And we who know personally the Creator of the universe should be able to look past a waitress’s tattoos (or body piercings or unconventional hairstyle or the fact that she is working on Sunday), and see a person created in the image of God — one who deserves to be treated with dignity and respect, especially by those of us who call ourselves Christians, and especially if we are to have any hope of sharing the love of Jesus with her in a way that rings true.
Yes, Christ’s redeeming love is the best gift anybody will ever receive, and yes, those of us who have experienced that love firsthand should share it with others at every opportunity, but if you want your server to actually read that gospel tract you’re leaving behind on the table, you should first slip between its pages the most generous tip you can muster.
So there they are in a nutshell: The reasons my husband insists that we always tip our waiter well. It’s a philosophy forged while he was waiting tables himself through high school and college.
He has always maintained that his experience waiting tables during that season of life makes him a better physician during this one. Doctors, like waiters, must be willing to get their hands dirty; they need to know how to multitask, how to interact with a variety of cultures, personalities and backgrounds, and how to deal with an oftentimes demanding and unreasonable public (whether they’re sick or they’re hungry, people want to be taken care of fast and can be downright difficult until their physical needs have been addressed and their pain or hunger alleviated).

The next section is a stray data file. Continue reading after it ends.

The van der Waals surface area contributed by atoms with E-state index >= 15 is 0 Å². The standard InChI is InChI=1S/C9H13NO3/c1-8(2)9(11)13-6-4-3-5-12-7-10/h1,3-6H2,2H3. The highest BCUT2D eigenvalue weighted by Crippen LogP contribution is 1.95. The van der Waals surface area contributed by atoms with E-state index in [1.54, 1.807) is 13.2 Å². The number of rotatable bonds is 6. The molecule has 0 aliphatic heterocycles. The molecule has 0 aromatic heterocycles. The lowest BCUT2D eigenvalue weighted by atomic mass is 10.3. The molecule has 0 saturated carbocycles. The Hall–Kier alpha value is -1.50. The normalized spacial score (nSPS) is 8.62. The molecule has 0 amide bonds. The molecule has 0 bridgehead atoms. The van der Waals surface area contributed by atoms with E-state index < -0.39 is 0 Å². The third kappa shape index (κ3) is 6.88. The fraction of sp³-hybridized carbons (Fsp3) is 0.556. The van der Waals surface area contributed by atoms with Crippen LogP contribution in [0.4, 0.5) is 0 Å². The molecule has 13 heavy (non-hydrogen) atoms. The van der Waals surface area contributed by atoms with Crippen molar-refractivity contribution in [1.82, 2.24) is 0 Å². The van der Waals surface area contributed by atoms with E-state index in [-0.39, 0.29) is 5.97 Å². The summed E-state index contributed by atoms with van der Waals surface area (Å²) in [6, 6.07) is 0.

Also in medicine, as in the food industry, one’s success or failure depends on a combination of both skill and personality. One must be both competent and courteous to do well. These lessons are best learned early in one’s career, which is why our son Samuel, who’ll be starting medical school this fall, is spending his last semester at home waiting tables (parttime, at least, when he’s not teaching biology labs at the junior college). He hopes to follow in his father’s footsteps.
And, just in case you’re wondering about my own current tipping practices, my husband has completely won me over to his way of thinking. Now, on the rare occasion that I dine out without him, I never scrimp on the tip or try to see how little I can leave without feeling guilty. Neither do I calculate a fixed 20% and leave it at that.
Instead, I think to myself, “How much would my husband tip on this tab?” Then I leave that amount, plus a little bit more — just to be safe.